Altering the microbiota can cause problems, Sonnenburg said. For instance, taking antibiotics, which knock down intestinal microbes in addition to killing harmful bugs, makes people more susceptible to salmonella, he added.

And he said that other research suggests that microbes may play a role in obesity, inflammatory bowel disease and immune system ailments.

The hyper-hygienic, highly caloric and processed foods most people in industrialized nations now eat amount to an experiment that is testing how rapidly the microbiota in the intestine can adapt, Sonnenburg said.

"We are conducting a huge experiment with an unknown outcome," he said. "Cleaning up the food we eat has had a very beneficial result in reducing food-borne disease. That can't be minimized. But there may be a cost associated with it."

More information

The U.S. National Institutes of Health has more on human microbiota.



SOURCES: Justin Sonnenburg, Ph.D., assistant professor, microbiology and immunology, School of Medicine, Stanford University, Stanford, Calif.; Mirjam Czjzek, Ph.D., group leader, department of marine plants and biomolecules, National Center for Scientific Research, Roscoff, France; April 2010, Nature


'/>"/>
Copyright©2010 ScoutNews,LLC.
All rights reserved

Related medicine news :

1. Moms Exposure to Microbes Lowers Allergies in Kids
Post Your Comments:
*Name:
*Comment:
*Email:
(Date:1/21/2017)... ... ... the perfect set of tools for video editors that want to create the illusion of ... CEO of Pixel Film Studios. , Video editors using ProDOF can add realistic depth ... focus from one area into the next. ProDOF comes with 0.5 second, 1.0 second, ...
(Date:1/21/2017)... , ... January 21, 2017 , ... ... Redwood Family Dermatology has recently joined their multi-specialty medical group. The dermatology ... of cosmetic services. , “We’re excited to add this excellent dermatology practice to ...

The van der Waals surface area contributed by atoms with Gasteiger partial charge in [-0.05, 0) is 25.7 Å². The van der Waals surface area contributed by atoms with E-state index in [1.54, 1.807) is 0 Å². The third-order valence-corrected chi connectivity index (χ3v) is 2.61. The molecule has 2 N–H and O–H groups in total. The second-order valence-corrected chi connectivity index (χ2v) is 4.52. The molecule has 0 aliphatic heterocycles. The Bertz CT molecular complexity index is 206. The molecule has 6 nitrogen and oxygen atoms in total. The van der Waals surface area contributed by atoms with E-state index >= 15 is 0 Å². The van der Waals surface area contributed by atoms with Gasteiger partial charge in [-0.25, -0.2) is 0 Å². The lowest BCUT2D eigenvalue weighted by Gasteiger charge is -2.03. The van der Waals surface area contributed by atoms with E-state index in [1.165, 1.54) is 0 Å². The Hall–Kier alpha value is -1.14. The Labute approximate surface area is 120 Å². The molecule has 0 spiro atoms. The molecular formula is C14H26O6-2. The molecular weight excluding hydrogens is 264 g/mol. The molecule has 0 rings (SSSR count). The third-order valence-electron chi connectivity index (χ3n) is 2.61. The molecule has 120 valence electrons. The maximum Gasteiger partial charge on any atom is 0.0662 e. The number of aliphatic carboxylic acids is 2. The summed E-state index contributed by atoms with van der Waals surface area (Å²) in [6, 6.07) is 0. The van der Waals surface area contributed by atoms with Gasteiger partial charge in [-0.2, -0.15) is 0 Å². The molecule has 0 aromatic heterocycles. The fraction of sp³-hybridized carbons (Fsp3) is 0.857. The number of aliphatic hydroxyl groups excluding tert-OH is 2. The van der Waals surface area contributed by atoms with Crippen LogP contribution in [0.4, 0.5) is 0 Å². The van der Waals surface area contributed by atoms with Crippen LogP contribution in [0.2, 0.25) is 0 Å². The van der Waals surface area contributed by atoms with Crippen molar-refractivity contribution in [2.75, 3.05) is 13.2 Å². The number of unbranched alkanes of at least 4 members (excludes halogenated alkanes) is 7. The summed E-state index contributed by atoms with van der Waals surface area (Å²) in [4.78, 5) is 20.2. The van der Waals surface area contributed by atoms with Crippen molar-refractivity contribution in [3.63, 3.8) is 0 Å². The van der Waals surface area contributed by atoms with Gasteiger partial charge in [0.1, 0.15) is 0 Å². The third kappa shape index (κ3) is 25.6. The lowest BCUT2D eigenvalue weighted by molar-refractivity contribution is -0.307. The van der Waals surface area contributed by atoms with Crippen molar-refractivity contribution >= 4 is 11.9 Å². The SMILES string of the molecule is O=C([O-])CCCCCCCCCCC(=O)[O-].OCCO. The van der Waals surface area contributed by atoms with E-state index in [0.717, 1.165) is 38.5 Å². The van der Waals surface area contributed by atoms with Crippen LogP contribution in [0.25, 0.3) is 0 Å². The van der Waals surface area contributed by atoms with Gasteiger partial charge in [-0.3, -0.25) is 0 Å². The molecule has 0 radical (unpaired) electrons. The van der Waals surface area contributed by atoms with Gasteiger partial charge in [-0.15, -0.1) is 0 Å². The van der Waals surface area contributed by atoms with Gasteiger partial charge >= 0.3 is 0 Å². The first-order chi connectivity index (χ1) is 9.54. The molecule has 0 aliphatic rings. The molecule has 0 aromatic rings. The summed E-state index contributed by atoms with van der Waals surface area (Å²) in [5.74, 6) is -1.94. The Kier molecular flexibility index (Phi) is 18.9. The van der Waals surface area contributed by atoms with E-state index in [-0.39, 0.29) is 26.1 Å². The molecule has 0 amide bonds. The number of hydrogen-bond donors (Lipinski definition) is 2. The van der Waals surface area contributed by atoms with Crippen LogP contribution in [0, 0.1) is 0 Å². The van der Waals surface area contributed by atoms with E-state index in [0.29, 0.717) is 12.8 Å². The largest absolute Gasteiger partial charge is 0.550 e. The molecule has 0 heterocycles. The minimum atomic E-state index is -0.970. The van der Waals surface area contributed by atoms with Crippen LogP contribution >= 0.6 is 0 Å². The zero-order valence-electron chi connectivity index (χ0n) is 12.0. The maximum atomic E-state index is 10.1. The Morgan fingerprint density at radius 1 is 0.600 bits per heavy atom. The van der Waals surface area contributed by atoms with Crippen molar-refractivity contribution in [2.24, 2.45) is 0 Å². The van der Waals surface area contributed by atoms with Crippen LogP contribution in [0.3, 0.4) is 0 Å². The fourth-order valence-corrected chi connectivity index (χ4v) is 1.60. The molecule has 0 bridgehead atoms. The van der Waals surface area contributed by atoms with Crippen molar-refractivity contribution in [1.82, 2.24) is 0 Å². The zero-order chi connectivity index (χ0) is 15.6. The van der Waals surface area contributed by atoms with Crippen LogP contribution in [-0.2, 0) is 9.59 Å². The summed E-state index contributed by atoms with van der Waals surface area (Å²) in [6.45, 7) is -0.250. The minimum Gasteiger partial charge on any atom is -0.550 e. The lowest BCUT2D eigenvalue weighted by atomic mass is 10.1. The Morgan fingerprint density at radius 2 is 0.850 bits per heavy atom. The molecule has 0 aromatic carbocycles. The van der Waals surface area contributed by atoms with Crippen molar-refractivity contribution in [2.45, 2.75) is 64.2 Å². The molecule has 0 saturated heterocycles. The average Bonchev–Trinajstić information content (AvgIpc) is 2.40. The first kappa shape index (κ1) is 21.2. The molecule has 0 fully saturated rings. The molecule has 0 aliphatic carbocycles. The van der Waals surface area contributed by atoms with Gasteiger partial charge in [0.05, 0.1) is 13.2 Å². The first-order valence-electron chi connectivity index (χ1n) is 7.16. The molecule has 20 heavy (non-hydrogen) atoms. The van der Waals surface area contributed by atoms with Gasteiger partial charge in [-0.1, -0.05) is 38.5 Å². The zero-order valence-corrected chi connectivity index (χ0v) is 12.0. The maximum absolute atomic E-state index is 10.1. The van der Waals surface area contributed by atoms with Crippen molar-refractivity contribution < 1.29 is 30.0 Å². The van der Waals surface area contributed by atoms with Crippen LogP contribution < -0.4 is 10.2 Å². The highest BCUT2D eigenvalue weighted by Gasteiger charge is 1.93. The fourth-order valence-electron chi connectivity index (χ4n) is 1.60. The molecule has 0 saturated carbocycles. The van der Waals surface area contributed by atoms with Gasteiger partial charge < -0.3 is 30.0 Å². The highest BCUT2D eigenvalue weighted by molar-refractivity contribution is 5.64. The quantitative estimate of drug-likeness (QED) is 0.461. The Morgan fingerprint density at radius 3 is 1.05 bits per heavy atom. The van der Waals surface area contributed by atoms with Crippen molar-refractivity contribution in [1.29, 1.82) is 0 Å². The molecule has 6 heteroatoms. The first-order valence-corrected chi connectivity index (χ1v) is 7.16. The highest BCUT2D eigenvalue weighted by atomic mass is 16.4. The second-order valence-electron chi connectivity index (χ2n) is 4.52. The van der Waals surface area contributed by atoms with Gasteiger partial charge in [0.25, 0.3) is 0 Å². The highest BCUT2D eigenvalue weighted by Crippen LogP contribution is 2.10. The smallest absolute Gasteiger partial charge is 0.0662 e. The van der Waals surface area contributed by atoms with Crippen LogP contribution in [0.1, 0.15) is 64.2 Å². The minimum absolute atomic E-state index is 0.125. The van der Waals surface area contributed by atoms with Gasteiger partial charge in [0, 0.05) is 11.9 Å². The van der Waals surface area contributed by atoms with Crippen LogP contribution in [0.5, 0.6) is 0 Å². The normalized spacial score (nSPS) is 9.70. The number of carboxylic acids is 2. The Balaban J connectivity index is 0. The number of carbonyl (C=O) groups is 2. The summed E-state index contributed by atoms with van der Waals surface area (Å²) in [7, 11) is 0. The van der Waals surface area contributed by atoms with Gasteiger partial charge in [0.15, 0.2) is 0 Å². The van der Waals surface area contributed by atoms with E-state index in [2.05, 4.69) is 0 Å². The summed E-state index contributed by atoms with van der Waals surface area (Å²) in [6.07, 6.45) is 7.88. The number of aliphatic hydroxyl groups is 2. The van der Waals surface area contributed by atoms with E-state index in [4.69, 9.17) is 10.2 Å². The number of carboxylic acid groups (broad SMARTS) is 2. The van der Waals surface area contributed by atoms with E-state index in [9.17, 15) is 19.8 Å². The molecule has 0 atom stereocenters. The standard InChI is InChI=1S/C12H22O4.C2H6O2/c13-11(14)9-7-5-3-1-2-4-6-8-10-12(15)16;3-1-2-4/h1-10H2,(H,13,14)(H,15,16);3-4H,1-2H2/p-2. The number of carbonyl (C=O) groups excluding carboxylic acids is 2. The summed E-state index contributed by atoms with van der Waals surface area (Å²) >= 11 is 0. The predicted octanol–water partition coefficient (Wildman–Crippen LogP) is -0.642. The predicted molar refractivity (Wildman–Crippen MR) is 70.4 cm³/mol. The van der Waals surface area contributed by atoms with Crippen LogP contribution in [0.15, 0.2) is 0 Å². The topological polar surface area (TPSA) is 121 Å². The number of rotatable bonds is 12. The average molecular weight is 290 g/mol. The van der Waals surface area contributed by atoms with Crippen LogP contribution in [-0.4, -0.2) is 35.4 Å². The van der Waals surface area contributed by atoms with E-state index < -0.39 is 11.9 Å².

(Date:1/20/2017)... ... ... New ADA Portable Motion Trek BP 300 Lift. Built for durability, this pool lift is ... be wheeled out of the way and stored when not in use. It is freestanding ... feedback from customers into specific enhancements and created a new product that is built directly ...
(Date:1/20/2017)... , ... January 20, 2017 , ... Doctor C LLC, ... attended the January ECRM trade show to continue the marketing and distribution of its ... supplement, known for providing 400 percent better absorption than traditional vitamin C supplements. At ...
(Date:1/20/2017)... FL (PRWEB) , ... January 20, 2017 , ... International ... of nutritional and bodybuilding supplements, announced it attended the January ECRM trade show in ... bodybuilder and nutritional scientist who was determined to create a line of products that ...
Breaking Medicine News(10 mins):
(Date:1/19/2017)... Conference Call and Webcast to Follow Vanda Pharmaceuticals Inc. ... results for the fourth quarter of 2016 on Wednesday, February 15, ... ... PM ET on Wednesday, February 15, 2017, during which management will ... other corporate activities. To participate in the conference call, please dial ...
(Date:1/19/2017)... Incretin Mimetics/GLP-1 Agonists, SNDRIs, Lipase Inhibitors, Serotonin ... global anti-obesity drugs market is expected to grow at ... period and CAGR of 38.7% in the second half of the ... of 32.8% from 2016 to 2027. The market is estimated at ... in 2027. ...
(Date:1/19/2017)... 19, 2017  Sensus Healthcare, Inc. (NASDAQ: ... in the treatment of non-melanoma skin cancers and ... radiation therapy, today announced that it will report ... results on Thursday, February 2, 2017 after the market ... conference call with the investment community on Thursday, February ...
Breaking Medicine Technology: